New Contract with Writers' Guild Bodes Well for SAG, AFTRA Negotiations
In a move that will keep union members working for at least the next three years, negotiators for the Writers Guild of America agreed to a new contract on May 4, three days beyond the date of a threatened strike. The WGA had agreed to let its members keep working as discussions continued beyond the renewal date for the old contract, which expired May 1.
The city of Los Angeles breathed a collective sigh of relief at the quick resolution of the discussions. Had negotiations stalled, the writers would have gone on strike against both film studios and television production companies, effectively shutting down the entertainment industry and, with it, the city which depends on it. "A cloud has been lifted from the Los Angeles economy," said LA Mayor Richard Riordan, who had worked quietly but tirelessly behind the scenes to get the adversaries to reach an agreement. Riordan had commissioned a study on the potential effects of a prolonged strike against the entertainment industry, which predicted a loss of as many as 81,900 jobs and as much as $6.9 billion in income for the LA region if strikes continued through October. A strike would cost Southern California as much as $500 million per week, the study concluded.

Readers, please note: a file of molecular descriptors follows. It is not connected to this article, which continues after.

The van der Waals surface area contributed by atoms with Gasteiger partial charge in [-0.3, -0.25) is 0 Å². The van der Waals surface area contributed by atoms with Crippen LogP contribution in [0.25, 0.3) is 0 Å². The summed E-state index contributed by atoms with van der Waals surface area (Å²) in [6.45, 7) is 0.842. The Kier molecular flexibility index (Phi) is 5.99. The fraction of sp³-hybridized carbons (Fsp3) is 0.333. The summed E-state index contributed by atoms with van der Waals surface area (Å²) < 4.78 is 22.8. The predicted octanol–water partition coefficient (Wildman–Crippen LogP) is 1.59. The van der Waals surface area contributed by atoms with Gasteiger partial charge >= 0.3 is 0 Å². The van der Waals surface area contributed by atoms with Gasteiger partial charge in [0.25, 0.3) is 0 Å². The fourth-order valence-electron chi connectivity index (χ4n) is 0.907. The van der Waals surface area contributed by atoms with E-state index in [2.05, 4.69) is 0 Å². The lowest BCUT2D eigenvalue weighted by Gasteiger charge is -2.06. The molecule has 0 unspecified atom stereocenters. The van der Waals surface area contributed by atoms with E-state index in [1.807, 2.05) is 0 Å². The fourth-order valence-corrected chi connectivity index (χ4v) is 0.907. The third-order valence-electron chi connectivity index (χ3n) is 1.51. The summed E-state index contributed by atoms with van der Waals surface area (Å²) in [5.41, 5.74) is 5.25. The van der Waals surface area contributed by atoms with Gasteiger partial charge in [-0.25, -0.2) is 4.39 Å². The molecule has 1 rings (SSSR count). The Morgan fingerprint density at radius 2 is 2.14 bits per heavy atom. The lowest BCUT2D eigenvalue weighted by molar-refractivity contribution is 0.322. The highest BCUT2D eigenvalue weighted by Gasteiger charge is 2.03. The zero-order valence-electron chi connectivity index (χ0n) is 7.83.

The apparently quick resolution of the issues wasn't easy, negotiators said. "I just want to say this is one of the most difficult negotiations we've had in many years because of the complexity of the issues facing the industry today, both for writers and for producers and our member companies," chief industry negotiator J. Nicholas Counter told the Los Angeles Times. His counterpart from the WGA, Michael Mahern, expressed similar sentiments.
The WGA's new contract, which must still be ratified by union vote, gets writers $5000 additional pay for features released on DVD—a format that was not yet a market force during the last contract renewal. They will also get residual fees for features and programs shown on foreign television and re-run on domestic networks. Other concessions include the right to visit sets of films in production and to participate in promotional efforts such as press junkets for new releases. Despite the industry's emphasis on directors and stars, without writers there are no movies, and they want to receive the recognition they feel they deserve. WGA negotiators failed to win a concession on a related issue, the "film by" credit, which typically goes to a film's director. The new contract has been estimated at a value of approximately $100 million to the entire industry over an unspecified period of time, according to the Times.
One widespread hope is that an impending strike by members of the Screen Actors Guild and the American Federation of Television and Radio Artists can be avoided, too. SAG and AFTRA spokesmen said they "look forward to analyzing the new WGA deal in detail to see if will be helpful in finding a way to address the specific needs of actors in our upcoming negotiations." Actors' contracts expire June 30.